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Middlebrook [ New Jersey ] December 21, 1778 . Reports arrest of John Smith Hatfield on charge of treason. Df , in writing of H, George Washington Papers, Library of Congress.
⟨The⟩ Critical Situation of our Affairs ⟨and the move⟩ments of the Enemy make some ⟨further & im⟩mediate Exertions absolutely ⟨necessary—In⟩ order that you may have the ⟨fullest Repre⟩sentation and form a perfect ⟨Idea of what is⟩ now necessary, I have desired ⟨Colo. Reed to w⟩ait on You, and must refer ⟨You to him for⟩ Particulars. I am with great Respect & Regard Sir Your Most Obedt & Very...
I am now arrived myself on the East side of the Delaware, and the main body of the Army is on the Other from whence it will cross as soon as possible. This would have been effected in part to day, had it not been for the rain and the very doubtful appearance of the morning, which prevented the Troops from moving till it was late. The Afternoon will be employed in passing the Artillery and such...
I have the honor of yours of Yesterday. I ⟨may⟩ have been mistaken in my interpretation of you⟨r⟩ Militia Law, but it however leaves open a door ⟨for⟩ much litigation and delay. As you must certainly be best acquainted with the Circumstances of your own State, I intirely acquiesce with any mode which you may think most expedient in regard to calling out your Militia ⟨at⟩ this time. I think the...
I am honoured with yours of the 23d and 29th ulto. The person who delivered me your letter of the 17th was one of our hired Expresses. He is now out upon duty, but when he returns I will enquire how he came by the letter. The Christian Name of Bankson, who I begged the favor of you to keep an Eye upon, is Jacob, but as I am now satisfied concerning him, you need not trouble yourself further in...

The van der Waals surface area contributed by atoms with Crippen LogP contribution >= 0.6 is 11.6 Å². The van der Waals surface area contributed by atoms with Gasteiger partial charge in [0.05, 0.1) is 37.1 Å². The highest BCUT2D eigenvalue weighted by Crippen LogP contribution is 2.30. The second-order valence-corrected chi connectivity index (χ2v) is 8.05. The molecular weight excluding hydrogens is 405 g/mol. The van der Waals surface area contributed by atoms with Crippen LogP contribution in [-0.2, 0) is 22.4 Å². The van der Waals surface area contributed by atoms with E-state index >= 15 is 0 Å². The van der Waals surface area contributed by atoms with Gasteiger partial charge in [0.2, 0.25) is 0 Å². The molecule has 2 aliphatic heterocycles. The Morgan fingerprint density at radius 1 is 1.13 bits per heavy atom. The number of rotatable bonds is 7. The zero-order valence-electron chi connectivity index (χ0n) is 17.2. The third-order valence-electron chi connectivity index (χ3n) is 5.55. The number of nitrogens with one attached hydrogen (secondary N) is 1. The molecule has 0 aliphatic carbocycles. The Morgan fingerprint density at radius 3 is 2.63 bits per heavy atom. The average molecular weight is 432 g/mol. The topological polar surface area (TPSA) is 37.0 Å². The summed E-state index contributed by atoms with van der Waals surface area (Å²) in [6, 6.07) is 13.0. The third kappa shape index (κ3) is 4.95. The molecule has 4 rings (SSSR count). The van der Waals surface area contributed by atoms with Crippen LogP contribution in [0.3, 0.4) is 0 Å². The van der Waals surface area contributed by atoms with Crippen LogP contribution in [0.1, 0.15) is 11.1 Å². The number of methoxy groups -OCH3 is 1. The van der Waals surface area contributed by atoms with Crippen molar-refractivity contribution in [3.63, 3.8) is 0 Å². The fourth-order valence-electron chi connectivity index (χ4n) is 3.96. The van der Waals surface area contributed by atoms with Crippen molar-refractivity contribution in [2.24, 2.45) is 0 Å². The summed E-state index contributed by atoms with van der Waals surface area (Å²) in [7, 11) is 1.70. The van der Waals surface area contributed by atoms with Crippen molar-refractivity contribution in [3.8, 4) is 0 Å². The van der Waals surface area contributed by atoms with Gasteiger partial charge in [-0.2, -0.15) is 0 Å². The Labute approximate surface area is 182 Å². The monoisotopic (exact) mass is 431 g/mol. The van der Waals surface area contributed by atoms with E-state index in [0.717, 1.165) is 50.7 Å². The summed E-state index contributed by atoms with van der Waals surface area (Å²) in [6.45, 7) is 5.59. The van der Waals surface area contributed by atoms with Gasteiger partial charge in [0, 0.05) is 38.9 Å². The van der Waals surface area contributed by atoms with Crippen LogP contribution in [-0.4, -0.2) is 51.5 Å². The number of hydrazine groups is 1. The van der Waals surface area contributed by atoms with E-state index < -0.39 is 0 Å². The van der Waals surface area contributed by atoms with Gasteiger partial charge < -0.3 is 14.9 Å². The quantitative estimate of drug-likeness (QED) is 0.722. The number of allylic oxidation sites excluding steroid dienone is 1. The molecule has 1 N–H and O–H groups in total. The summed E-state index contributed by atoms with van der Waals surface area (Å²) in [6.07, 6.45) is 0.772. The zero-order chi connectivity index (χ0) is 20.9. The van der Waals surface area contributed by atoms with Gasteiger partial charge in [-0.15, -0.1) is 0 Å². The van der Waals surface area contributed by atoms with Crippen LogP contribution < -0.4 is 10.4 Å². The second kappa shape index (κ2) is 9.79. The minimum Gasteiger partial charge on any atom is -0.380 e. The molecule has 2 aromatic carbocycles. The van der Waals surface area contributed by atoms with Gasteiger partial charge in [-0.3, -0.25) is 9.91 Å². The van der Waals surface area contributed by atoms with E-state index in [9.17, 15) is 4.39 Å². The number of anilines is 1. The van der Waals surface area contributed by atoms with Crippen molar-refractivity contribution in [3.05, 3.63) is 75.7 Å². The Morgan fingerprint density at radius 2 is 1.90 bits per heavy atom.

I have the pleasure to transmit Your Excellency the inclosed Copy of a Letter from Brigadr Genl Wayne, which this moment came to hand. I congratulate you upon our success—and what makes it still more agreable, from the report of Capn Fishbourn who brought me Genl Wayne’s Letter, the post was gained with but very inconsiderable loss on our part. I have not yet obtained the particulars of the...
I have received your Excellency’s Letter of the 18th—And being much concerned for the Occasion, I am much obliged by a Communication of its Contents. My Instructions to Colo. Dayton were very pointed, strict and positive to prevent every Intercourse with the Enemy by Way of Elizabeth-Town, or any of the Jersey Posts, informing him that no Communication was to be held with the Enemy but by the...
I have the honor to enclose to your Excellency the Copy of a Letter to Colonel Dayton, prohibiting the practice of sending Flags from, or receiving them at any place except the Post of Dobbs Ferry—This I thought essentially necessary for many reasons, which I doubt not will occur to your Excellency, and therefore request your aid in carrying the measure into effect, and that you will be...
I have the honor of yours of the 2d instant, and I can assure you I feel myself very sensibly affected by the strenuous manner in which you express the public regard of the State and your personal Friendship towards me. I only desire to be the object of both, while in your good opinion and that of the public I continue to merit them. We seem hitherto to have mistaken each other in respect to...
I do myself the honor of transmitting you a Letter from the Committee of Congress, now here. These Gentlemen have represented the distress of the Army for want of provision so fully and in so just a light, that I shall forbear to trouble you with further observations upon the subject. I shall only observe, that if the picture they have drawn is imperfect, it is because the colourings are not...